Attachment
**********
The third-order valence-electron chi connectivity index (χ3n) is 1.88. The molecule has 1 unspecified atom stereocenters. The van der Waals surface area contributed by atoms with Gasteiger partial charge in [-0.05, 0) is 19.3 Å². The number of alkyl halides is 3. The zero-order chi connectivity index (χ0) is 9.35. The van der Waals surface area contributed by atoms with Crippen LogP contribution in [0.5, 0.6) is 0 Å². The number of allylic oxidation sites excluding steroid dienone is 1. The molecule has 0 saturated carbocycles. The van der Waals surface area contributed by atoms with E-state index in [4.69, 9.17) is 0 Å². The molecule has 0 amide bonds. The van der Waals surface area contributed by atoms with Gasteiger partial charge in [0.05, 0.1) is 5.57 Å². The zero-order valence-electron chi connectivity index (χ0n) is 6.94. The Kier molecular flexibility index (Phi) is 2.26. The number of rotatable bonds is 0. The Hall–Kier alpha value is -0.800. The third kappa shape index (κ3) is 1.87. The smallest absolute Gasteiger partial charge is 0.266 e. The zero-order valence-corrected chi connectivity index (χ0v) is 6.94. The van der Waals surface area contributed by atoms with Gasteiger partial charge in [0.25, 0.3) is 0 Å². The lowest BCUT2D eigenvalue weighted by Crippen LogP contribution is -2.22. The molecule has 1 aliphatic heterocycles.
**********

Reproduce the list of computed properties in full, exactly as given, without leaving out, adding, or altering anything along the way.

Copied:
The third-order valence-electron chi connectivity index (χ3n) is 1.88. The molecule has 1 unspecified atom stereocenters. The van der Waals surface area contributed by atoms with Gasteiger partial charge in [-0.05, 0) is 19.3 Å². The number of alkyl halides is 3. The zero-order chi connectivity index (χ0) is 9.35. The van der Waals surface area contributed by atoms with Crippen LogP contribution in [0.5, 0.6) is 0 Å². The number of allylic oxidation sites excluding steroid dienone is 1. The molecule has 0 saturated carbocycles. The van der Waals surface area contributed by atoms with E-state index in [4.69, 9.17) is 0 Å². The molecule has 0 amide bonds. The van der Waals surface area contributed by atoms with Gasteiger partial charge in [0.05, 0.1) is 5.57 Å². The zero-order valence-electron chi connectivity index (χ0n) is 6.94. The Kier molecular flexibility index (Phi) is 2.26. The number of rotatable bonds is 0. The Hall–Kier alpha value is -0.800. The third kappa shape index (κ3) is 1.87. The smallest absolute Gasteiger partial charge is 0.266 e. The zero-order valence-corrected chi connectivity index (χ0v) is 6.94. The van der Waals surface area contributed by atoms with Gasteiger partial charge in [0.25, 0.3) is 0 Å². The lowest BCUT2D eigenvalue weighted by Crippen LogP contribution is -2.22. The molecule has 1 aliphatic heterocycles.